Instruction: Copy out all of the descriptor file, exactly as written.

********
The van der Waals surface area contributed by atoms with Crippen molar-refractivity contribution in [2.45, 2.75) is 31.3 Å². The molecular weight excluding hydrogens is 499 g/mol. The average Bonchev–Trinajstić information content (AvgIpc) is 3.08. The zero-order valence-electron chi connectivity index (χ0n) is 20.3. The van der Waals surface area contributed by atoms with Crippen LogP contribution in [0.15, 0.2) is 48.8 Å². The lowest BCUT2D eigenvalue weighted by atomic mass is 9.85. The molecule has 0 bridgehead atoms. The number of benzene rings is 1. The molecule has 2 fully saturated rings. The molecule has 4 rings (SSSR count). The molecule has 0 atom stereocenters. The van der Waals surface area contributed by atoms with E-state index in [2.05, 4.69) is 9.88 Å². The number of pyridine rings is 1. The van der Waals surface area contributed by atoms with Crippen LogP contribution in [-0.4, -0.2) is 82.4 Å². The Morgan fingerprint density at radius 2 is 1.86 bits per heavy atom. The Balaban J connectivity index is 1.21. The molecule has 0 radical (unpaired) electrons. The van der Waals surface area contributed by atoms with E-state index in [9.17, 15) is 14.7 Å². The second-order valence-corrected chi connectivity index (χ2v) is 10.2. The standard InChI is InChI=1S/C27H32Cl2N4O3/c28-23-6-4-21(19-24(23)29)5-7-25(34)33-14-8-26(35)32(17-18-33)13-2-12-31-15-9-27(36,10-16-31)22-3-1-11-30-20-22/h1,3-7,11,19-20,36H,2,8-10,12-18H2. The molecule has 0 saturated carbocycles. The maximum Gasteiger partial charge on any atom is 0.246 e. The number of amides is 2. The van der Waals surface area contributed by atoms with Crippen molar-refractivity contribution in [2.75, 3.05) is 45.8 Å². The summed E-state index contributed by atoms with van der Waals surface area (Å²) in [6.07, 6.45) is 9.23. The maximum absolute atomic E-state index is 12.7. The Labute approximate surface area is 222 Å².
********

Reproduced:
The van der Waals surface area contributed by atoms with Crippen molar-refractivity contribution in [2.45, 2.75) is 31.3 Å². The molecular weight excluding hydrogens is 499 g/mol. The average Bonchev–Trinajstić information content (AvgIpc) is 3.08. The zero-order valence-electron chi connectivity index (χ0n) is 20.3. The van der Waals surface area contributed by atoms with Crippen LogP contribution in [0.15, 0.2) is 48.8 Å². The lowest BCUT2D eigenvalue weighted by atomic mass is 9.85. The molecule has 0 bridgehead atoms. The number of benzene rings is 1. The molecule has 2 fully saturated rings. The molecule has 4 rings (SSSR count). The molecule has 0 atom stereocenters. The van der Waals surface area contributed by atoms with E-state index in [2.05, 4.69) is 9.88 Å². The number of pyridine rings is 1. The van der Waals surface area contributed by atoms with Crippen LogP contribution in [-0.4, -0.2) is 82.4 Å². The Morgan fingerprint density at radius 2 is 1.86 bits per heavy atom. The Balaban J connectivity index is 1.21. The molecule has 0 radical (unpaired) electrons. The van der Waals surface area contributed by atoms with E-state index in [9.17, 15) is 14.7 Å². The second-order valence-corrected chi connectivity index (χ2v) is 10.2. The standard InChI is InChI=1S/C27H32Cl2N4O3/c28-23-6-4-21(19-24(23)29)5-7-25(34)33-14-8-26(35)32(17-18-33)13-2-12-31-15-9-27(36,10-16-31)22-3-1-11-30-20-22/h1,3-7,11,19-20,36H,2,8-10,12-18H2. The molecule has 0 saturated carbocycles. The maximum Gasteiger partial charge on any atom is 0.246 e. The number of amides is 2. The van der Waals surface area contributed by atoms with Crippen molar-refractivity contribution in [2.75, 3.05) is 45.8 Å². The summed E-state index contributed by atoms with van der Waals surface area (Å²) in [6.07, 6.45) is 9.23. The maximum absolute atomic E-state index is 12.7. The Labute approximate surface area is 222 Å².